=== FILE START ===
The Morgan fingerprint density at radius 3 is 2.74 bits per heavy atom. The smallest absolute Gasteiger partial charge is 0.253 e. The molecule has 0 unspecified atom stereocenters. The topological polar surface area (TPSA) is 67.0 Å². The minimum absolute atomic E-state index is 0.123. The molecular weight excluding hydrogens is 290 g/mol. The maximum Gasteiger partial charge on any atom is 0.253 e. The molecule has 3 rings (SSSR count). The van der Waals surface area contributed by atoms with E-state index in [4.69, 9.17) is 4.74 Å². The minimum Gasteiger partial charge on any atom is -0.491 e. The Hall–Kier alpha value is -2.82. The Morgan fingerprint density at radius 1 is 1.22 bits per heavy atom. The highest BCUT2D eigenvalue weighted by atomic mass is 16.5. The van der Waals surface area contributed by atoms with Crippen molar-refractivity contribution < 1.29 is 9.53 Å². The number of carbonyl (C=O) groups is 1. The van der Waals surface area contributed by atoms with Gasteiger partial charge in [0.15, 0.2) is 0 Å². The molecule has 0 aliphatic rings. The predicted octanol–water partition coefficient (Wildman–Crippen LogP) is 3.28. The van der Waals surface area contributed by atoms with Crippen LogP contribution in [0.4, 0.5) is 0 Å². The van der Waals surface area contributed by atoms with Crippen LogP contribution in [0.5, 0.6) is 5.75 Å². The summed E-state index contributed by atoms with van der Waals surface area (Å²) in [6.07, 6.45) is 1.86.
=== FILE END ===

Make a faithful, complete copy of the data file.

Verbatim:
The Morgan fingerprint density at radius 3 is 2.74 bits per heavy atom. The smallest absolute Gasteiger partial charge is 0.253 e. The molecule has 0 unspecified atom stereocenters. The topological polar surface area (TPSA) is 67.0 Å². The minimum absolute atomic E-state index is 0.123. The molecular weight excluding hydrogens is 290 g/mol. The maximum Gasteiger partial charge on any atom is 0.253 e. The molecule has 3 rings (SSSR count). The van der Waals surface area contributed by atoms with E-state index in [4.69, 9.17) is 4.74 Å². The minimum Gasteiger partial charge on any atom is -0.491 e. The Hall–Kier alpha value is -2.82. The Morgan fingerprint density at radius 1 is 1.22 bits per heavy atom. The highest BCUT2D eigenvalue weighted by atomic mass is 16.5. The van der Waals surface area contributed by atoms with Crippen molar-refractivity contribution < 1.29 is 9.53 Å². The number of carbonyl (C=O) groups is 1. The van der Waals surface area contributed by atoms with Gasteiger partial charge in [0.15, 0.2) is 0 Å². The molecule has 0 aliphatic rings. The predicted octanol–water partition coefficient (Wildman–Crippen LogP) is 3.28. The van der Waals surface area contributed by atoms with Crippen LogP contribution in [0.4, 0.5) is 0 Å². The van der Waals surface area contributed by atoms with Crippen LogP contribution in [0.5, 0.6) is 5.75 Å². The summed E-state index contributed by atoms with van der Waals surface area (Å²) in [6.07, 6.45) is 1.86.